On arriving at Colombo, Sri Lanka on 15th January 1897, Vivekanand received very enthusiastic welcome, where he gave his first public lecture in the East, 'India, the Holy Land'. From there on, his journey to Calcutta was a triumphant march. He kept on delivering lectures throughout his journey from Colombo to Pamban, Rameshwaram, Ramnad, Madurai, Kumbakonam and Madras. He got overwhelming reception from the people and the Kings. The Raja of Ramnad himself drew Swamiji's carriage in the procession at Pamban. On way to Madras, at several places where the train would not stop, the people blocked the railway tracks and allowed the train to pass only after hearing Swamiji. He continued his journey and speeches from Madras to Calcutta and then up to Almora in North India. While in the West, his lectures were about India's great spiritual heritage and on return to India, the content of his 'Lectures from Colombo to Almora' was changed accordingly to uplift of the masses, abolition of the casteism, promotion of the study of science, industrialization of the country, removal of poverty, the end of the colonial rule, and so on. These lectures have been published as 'Lectures from Colombo to Almora'. These lectures are considered to be of nationalistic fervor and spiritual ideology. His speeches influenced the Indian leaders tremendously, including Mahatma Gandhi, Bipin Chandra Pal and Bal Gangadhar Tilak.
A branch of the 'Ramakrishna Math' was founded as 'Advaita Ashram' at Mayavati in the Himalayas on 19th March, 1899. The Ashram published many of Swami Vivekanand's work and now publishes 'Prabuddha Bharata' monthly journal.
The 'Ramakrishna Mission' was founded on 1st May, 1897 at Calcutta by Swami Vivekanand himself to serve the society. The ideals of the Ramakrishna Mission are based on Karma Yoga. Its governing body consists of the trustees of the Ramakrishna Math, the organ to carry out religious works. Due to the close association between the two, both have their headquarters at Belur, near Calcutta. This was the beginning of an organized social and religious movement to help the masses through educational, cultural, medical and relief work. Two other monasteries were founded by him, one at Mayavati, near Almora in the Himalayas, known as the 'Advaita Ashram' and another at Madras. Two journals were also started, 'Prabuddha Bharata' in English and 'Udbhodan' in Bengali. The same year, Swami Akhandananda started the famine relief work at Murshidabad district.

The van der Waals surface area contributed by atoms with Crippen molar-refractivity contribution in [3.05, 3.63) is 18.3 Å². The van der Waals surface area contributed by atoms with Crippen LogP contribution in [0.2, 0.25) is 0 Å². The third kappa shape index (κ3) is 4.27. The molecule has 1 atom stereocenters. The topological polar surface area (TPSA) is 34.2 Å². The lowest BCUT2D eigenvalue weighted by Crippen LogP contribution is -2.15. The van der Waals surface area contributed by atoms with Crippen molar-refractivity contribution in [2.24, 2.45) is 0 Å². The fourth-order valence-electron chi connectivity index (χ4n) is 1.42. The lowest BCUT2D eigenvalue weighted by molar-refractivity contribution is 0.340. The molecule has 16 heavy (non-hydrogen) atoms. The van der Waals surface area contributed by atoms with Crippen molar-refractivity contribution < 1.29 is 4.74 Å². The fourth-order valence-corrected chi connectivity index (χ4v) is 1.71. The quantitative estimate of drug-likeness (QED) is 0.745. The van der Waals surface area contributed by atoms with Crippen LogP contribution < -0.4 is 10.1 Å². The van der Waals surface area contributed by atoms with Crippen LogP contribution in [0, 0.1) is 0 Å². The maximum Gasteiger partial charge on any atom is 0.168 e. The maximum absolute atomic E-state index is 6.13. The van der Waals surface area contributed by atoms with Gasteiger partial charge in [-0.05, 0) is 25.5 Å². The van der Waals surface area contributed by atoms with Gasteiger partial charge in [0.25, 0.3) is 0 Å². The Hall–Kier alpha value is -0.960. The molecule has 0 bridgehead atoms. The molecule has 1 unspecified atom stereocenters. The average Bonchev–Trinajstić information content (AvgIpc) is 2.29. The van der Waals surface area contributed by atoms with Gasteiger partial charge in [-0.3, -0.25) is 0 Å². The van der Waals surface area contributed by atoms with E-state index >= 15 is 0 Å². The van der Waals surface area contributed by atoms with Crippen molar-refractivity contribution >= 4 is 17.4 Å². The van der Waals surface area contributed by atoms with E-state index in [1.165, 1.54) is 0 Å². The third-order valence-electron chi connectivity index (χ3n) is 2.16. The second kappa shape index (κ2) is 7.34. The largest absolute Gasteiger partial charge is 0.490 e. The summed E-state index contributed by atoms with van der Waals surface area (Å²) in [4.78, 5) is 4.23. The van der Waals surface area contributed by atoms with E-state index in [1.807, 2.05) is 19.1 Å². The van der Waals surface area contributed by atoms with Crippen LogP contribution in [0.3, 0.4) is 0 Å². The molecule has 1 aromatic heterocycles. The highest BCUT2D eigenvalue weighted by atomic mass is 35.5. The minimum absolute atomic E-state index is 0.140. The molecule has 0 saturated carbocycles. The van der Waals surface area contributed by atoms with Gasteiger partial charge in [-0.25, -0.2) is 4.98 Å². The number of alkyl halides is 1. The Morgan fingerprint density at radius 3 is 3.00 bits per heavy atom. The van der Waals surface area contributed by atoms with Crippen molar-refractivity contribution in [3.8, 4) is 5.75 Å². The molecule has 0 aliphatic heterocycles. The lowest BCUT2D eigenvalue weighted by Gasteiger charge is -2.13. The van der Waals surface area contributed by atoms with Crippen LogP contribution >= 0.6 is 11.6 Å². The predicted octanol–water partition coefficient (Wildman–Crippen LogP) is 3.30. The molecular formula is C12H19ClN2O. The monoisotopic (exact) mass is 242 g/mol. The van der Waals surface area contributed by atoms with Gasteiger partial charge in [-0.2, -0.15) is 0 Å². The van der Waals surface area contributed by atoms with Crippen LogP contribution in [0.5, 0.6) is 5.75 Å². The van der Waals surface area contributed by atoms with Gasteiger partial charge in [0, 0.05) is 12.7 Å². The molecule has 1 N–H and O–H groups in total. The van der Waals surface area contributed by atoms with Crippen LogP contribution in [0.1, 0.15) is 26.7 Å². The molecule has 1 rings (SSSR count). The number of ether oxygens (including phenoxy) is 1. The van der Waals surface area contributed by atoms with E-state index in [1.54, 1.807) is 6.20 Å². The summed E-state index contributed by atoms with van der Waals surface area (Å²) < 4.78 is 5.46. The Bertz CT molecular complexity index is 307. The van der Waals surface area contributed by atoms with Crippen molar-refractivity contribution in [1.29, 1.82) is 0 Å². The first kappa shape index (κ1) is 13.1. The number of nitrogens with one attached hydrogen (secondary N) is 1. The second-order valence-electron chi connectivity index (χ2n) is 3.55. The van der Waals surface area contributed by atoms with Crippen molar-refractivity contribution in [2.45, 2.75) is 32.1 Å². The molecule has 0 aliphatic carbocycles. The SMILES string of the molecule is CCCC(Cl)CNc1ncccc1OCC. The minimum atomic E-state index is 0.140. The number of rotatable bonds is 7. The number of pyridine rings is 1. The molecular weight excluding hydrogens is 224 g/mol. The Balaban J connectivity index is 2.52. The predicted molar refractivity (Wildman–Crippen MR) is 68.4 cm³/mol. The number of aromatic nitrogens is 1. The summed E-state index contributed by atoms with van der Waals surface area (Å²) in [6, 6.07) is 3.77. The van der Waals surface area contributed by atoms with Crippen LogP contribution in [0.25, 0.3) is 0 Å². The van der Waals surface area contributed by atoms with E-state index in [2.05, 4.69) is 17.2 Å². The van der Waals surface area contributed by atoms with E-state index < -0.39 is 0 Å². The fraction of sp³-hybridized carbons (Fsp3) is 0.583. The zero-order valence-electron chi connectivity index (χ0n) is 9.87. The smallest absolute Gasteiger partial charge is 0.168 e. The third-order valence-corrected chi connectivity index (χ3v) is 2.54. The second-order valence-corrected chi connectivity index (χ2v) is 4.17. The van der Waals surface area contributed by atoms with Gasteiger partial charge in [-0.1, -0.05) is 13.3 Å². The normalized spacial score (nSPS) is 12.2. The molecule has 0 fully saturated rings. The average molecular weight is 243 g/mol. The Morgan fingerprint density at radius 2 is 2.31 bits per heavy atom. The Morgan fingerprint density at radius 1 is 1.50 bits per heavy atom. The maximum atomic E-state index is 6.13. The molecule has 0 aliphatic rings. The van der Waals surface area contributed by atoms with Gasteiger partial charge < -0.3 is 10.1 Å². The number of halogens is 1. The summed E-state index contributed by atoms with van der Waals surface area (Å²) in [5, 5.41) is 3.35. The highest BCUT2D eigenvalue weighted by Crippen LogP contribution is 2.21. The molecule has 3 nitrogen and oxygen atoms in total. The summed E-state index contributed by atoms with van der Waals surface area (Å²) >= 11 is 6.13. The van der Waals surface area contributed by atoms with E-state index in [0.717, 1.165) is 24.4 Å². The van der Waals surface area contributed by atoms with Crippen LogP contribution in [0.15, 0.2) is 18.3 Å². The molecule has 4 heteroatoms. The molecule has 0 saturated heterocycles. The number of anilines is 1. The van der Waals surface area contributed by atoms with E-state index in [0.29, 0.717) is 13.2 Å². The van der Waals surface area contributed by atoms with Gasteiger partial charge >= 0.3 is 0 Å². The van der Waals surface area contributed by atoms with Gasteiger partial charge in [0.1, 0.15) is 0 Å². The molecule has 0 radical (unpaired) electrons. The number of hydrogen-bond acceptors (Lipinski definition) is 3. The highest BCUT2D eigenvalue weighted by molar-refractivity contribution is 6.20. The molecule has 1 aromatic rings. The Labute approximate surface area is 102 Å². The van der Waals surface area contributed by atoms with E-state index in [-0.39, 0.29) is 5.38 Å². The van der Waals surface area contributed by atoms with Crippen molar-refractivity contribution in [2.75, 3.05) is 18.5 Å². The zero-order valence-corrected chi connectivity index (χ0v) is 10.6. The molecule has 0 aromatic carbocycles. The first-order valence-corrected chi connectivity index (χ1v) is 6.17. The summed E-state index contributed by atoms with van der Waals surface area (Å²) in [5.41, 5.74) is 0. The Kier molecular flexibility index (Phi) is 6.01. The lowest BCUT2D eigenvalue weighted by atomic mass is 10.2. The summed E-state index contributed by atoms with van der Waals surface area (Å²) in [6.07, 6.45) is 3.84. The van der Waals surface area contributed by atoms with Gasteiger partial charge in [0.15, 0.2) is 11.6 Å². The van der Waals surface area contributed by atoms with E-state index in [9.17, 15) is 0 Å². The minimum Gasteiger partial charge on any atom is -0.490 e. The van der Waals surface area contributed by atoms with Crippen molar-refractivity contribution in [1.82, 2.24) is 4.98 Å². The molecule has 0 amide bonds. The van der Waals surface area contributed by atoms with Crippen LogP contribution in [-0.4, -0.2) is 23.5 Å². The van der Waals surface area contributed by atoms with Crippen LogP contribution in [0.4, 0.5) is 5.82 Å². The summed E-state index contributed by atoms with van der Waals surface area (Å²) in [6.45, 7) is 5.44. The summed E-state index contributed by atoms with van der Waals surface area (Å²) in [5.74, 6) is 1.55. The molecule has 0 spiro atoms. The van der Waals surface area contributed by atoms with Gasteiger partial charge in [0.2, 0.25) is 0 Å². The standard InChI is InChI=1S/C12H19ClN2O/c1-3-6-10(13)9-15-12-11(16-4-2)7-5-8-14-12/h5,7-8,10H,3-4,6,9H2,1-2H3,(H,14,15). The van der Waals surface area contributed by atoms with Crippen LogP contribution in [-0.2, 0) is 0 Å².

Sir Jamshedji Tata was motivated by Vivekanand to set up a research and educational institution during their journey together from Yokohama to Chicago in 1893, which was Vivekanandji's first visit to the West. This was when Swamiji received a letter from Tata, requesting him to head the Research Institute of Science set up by Tata. But as Vivekanand believed that it conflicted with his spiritual pursuits, he declined the offer.
Later on Swami Vivekanand visited western Punjab with an object to establish harmony between the 'Arya Samaj' which stood for reinterpreted Hinduism and the Sanatanists (believers of Sanatana Dharma, the eternal law of religion) who stood for orthodox Hinduism. At Rawalpindi, he suggested ways for removing differences between Arya Samajists and Muslims. His Lahore visit is memorable for his famous speeches and his inspiring association with Tirtha Ram Goswami, then a brilliant professor of Mathematics, who later embraced monasticism as Swami Rama Tirtha and preached Vedanta in India and America. He also visited many other places, including Delhi and Khetri before returning to Calcutta in January 1896. His next few months were spent in consolidating the work of the Mathematics and training the disciples. During this period, he composed the well-known Arati song, 'Khandana Bhava Bandhana' during the event of consecration of Ramakrishna's temple at a devotees' house.
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